1st Edition

John G. Gunnell History, Discourses and Disciplines

Edited By Christopher C. Robinson Copyright 2017
    270 Pages
    by Routledge

    270 Pages
    by Routledge

    John Gunnell has compelled political theorists to rethink their relation to political science, the history of political thought, the philosophy of social science and political reality. His thinking has been shaped by encounters with Heidegger and Plato, Wittgenstein and Austin, the Berkeley School and émigrés such as Strauss and Arendt. His writings have challenged the idealist assumptions behind the idea of a Great Tradition of Political Thought and the philosophical claims about mind and language. Gunnell has engaged and challenged colleagues in political theory, political science and the philosophy of social science on a range of issues from political action, time, pluralism, ideology, concepts, conventions, "the political" and democracy to the roles of philosophy, science, literary theory, cognitive science, mind, and history on the enterprise of theorizing today.

    The book focuses on his work in three key areas:

    Political Theory and Political Science

    Gunnell’s work has often focused on the historical emergence of the study of political theory as a subdiscipline of political science, and its critical relation to and alienation from political science from the postwar era. His argument has been consistent: political theory self-identified as an interpretative social science and mode of historical reflection is an invention of political science. Political theory divorced from political science weakens both activities in their ties to, concerns with and relevance to political society and the contemporary university.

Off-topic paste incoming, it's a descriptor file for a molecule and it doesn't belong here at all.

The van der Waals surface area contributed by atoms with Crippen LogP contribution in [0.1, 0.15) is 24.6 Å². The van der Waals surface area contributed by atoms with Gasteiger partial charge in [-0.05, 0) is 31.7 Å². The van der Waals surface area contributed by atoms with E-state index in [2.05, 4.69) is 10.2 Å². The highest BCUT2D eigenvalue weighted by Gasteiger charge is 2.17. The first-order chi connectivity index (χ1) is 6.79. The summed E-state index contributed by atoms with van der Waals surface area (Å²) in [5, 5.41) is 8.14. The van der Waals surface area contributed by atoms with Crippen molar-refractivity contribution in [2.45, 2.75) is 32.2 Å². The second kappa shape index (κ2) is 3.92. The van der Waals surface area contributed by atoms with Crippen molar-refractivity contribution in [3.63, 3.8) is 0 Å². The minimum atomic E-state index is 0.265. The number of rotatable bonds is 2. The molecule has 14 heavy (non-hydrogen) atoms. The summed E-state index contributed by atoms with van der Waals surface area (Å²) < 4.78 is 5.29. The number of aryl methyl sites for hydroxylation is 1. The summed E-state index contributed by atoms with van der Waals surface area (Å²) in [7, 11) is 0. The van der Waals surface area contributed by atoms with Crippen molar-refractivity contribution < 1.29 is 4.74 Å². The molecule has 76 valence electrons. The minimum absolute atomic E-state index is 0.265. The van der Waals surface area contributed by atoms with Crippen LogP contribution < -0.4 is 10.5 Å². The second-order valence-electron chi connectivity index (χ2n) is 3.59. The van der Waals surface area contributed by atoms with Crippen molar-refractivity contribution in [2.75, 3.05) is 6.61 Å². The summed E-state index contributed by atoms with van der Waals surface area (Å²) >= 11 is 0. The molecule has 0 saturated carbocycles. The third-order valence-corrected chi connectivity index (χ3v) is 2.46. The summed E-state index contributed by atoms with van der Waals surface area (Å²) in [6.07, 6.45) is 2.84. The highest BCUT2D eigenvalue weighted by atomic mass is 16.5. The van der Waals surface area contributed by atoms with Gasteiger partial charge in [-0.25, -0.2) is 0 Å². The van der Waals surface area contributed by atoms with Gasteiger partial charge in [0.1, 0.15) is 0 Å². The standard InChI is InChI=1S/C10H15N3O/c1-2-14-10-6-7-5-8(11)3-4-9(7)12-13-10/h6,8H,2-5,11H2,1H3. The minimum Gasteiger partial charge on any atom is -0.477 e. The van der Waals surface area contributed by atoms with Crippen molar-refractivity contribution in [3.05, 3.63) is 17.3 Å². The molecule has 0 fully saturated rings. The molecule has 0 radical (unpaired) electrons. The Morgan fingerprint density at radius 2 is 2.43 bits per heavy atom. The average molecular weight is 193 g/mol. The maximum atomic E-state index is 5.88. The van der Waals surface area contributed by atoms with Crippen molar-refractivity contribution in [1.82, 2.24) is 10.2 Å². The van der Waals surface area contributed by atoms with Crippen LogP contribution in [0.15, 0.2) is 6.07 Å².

Interpretation and Action

    Gunnell has been particularly interested in the nature of concepts and how they change. These investigations begin with analysis of theory and theorizing as they are constituted and practiced in historiography, the philosophy of social sciences, the philosophy of science, political science and metatheory. He engages with thinkers whose positions inform and oppose his own and explores concepts such as: democracy, justice, time, pluralism, science, liberalism, and action.

    Theorists, Philosophers, and Political Life

    Gunnell’s work has developed through a series of encounters with theorists and philosophers. He has rejected attempts to present politics as a stable and essential set of phenomena. There are common themes that guide conversations with the German émigrés, ordinary language philosophers, and theorists from the history of political thought. This book includes works that focus on Max Weber, Leo Strauss and Eric Voegelin, Gilbert Ryle, J.L. Austin and Ludwig Wittgenstein.

    Introduction: Christopher C. Robinson

    PART I

    Political Theory and Political Science

    1 Deduction, Explanation, and Social Scientific Inquiry (1969)

    2 The Alienation of Political Theory (1986)

    3 American Political Science, Liberalism, and the Invention of Political Theory (1988)


    Interpretation and Action

    4 Political Theory and the Theory of Action (1981)

    5 Interpretation and the History of Political Theory: Apology and Epistemology (1982)

    6 Interpretation and the Autonomy of Concepts (2011)

    Part III

    Theorists, Philosophers and Political Life

    7 Why There Cannot Be a Theory of Politics (1997)

    8 Speaking Politically (1998)

    9 Reading Max Weber: Leo Strauss and Eric Voegelin (2004)

    10 ‘Leaving everything as it is’: Political Inquiry after Wittgenstein (2013)

    An interview with John G. Gunnell:
    Questions from Christopher C. Robinson


    Christopher C. Robinson is an Associate Professor of Political Science at Clarkson University in Potsdam, New York. He has published in the fields of contemporary political theory, the philosophy of language, and environmental political thought.